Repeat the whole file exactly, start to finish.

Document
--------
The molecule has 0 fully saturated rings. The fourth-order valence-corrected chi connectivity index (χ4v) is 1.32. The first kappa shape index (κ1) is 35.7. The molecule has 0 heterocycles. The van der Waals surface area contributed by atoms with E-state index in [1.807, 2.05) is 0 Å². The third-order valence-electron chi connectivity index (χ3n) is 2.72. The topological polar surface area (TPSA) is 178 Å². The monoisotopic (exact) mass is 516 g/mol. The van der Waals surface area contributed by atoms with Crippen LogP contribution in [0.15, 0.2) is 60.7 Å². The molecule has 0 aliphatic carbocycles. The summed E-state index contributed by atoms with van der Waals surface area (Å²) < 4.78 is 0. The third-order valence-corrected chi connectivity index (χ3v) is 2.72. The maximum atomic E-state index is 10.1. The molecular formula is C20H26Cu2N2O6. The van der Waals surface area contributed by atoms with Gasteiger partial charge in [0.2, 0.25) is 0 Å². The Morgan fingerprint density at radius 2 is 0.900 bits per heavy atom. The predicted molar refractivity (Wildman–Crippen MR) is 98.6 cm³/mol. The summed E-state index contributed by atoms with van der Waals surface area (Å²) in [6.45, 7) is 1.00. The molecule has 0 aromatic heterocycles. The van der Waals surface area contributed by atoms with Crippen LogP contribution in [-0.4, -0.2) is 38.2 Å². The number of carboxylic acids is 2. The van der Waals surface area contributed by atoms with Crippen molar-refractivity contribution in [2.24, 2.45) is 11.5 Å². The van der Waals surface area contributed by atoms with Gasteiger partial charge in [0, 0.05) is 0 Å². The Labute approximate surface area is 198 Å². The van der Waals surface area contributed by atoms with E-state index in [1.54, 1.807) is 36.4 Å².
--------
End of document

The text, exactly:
The molecule has 0 fully saturated rings. The fourth-order valence-corrected chi connectivity index (χ4v) is 1.32. The first kappa shape index (κ1) is 35.7. The molecule has 0 heterocycles. The van der Waals surface area contributed by atoms with E-state index in [1.807, 2.05) is 0 Å². The third-order valence-electron chi connectivity index (χ3n) is 2.72. The topological polar surface area (TPSA) is 178 Å². The monoisotopic (exact) mass is 516 g/mol. The van der Waals surface area contributed by atoms with Crippen LogP contribution in [0.15, 0.2) is 60.7 Å². The molecule has 0 aliphatic carbocycles. The summed E-state index contributed by atoms with van der Waals surface area (Å²) < 4.78 is 0. The third-order valence-corrected chi connectivity index (χ3v) is 2.72. The maximum atomic E-state index is 10.1. The molecular formula is C20H26Cu2N2O6. The van der Waals surface area contributed by atoms with Gasteiger partial charge in [0.2, 0.25) is 0 Å². The Morgan fingerprint density at radius 2 is 0.900 bits per heavy atom. The predicted molar refractivity (Wildman–Crippen MR) is 98.6 cm³/mol. The summed E-state index contributed by atoms with van der Waals surface area (Å²) in [6.45, 7) is 1.00. The molecule has 0 aromatic heterocycles. The van der Waals surface area contributed by atoms with Crippen LogP contribution in [-0.4, -0.2) is 38.2 Å². The number of carboxylic acids is 2. The van der Waals surface area contributed by atoms with Crippen molar-refractivity contribution in [2.24, 2.45) is 11.5 Å². The van der Waals surface area contributed by atoms with Gasteiger partial charge in [0, 0.05) is 0 Å². The Labute approximate surface area is 198 Å². The van der Waals surface area contributed by atoms with E-state index in [1.54, 1.807) is 36.4 Å².